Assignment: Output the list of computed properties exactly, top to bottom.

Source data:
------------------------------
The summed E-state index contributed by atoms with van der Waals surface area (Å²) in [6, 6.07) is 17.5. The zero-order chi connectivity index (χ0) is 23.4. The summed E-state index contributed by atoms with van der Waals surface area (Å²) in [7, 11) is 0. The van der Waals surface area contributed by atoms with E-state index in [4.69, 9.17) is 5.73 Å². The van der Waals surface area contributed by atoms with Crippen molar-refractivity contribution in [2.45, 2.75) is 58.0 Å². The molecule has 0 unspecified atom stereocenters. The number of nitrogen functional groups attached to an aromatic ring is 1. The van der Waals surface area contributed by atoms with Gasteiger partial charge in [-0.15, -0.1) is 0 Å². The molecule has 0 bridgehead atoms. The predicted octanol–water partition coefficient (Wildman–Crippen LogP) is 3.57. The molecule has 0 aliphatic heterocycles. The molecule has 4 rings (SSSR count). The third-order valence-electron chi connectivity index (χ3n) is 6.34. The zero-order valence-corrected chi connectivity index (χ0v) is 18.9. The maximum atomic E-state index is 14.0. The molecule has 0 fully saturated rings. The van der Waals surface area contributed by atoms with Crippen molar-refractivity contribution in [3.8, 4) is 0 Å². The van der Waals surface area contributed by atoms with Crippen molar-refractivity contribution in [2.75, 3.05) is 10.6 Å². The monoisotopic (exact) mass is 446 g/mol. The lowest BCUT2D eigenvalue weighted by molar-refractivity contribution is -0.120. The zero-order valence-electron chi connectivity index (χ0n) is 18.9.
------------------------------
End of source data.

The summed E-state index contributed by atoms with van der Waals surface area (Å²) in [6, 6.07) is 17.5. The zero-order chi connectivity index (χ0) is 23.4. The summed E-state index contributed by atoms with van der Waals surface area (Å²) in [7, 11) is 0. The van der Waals surface area contributed by atoms with E-state index in [4.69, 9.17) is 5.73 Å². The van der Waals surface area contributed by atoms with Crippen molar-refractivity contribution in [2.45, 2.75) is 58.0 Å². The molecule has 0 unspecified atom stereocenters. The number of nitrogen functional groups attached to an aromatic ring is 1. The van der Waals surface area contributed by atoms with Gasteiger partial charge in [-0.15, -0.1) is 0 Å². The molecule has 0 bridgehead atoms. The predicted octanol–water partition coefficient (Wildman–Crippen LogP) is 3.57. The molecule has 0 aliphatic heterocycles. The molecule has 4 rings (SSSR count). The third-order valence-electron chi connectivity index (χ3n) is 6.34. The zero-order valence-corrected chi connectivity index (χ0v) is 18.9. The maximum atomic E-state index is 14.0. The molecule has 0 fully saturated rings. The van der Waals surface area contributed by atoms with Crippen molar-refractivity contribution in [3.8, 4) is 0 Å². The van der Waals surface area contributed by atoms with Crippen molar-refractivity contribution in [2.75, 3.05) is 10.6 Å². The monoisotopic (exact) mass is 446 g/mol. The lowest BCUT2D eigenvalue weighted by molar-refractivity contribution is -0.120. The zero-order valence-electron chi connectivity index (χ0n) is 18.9.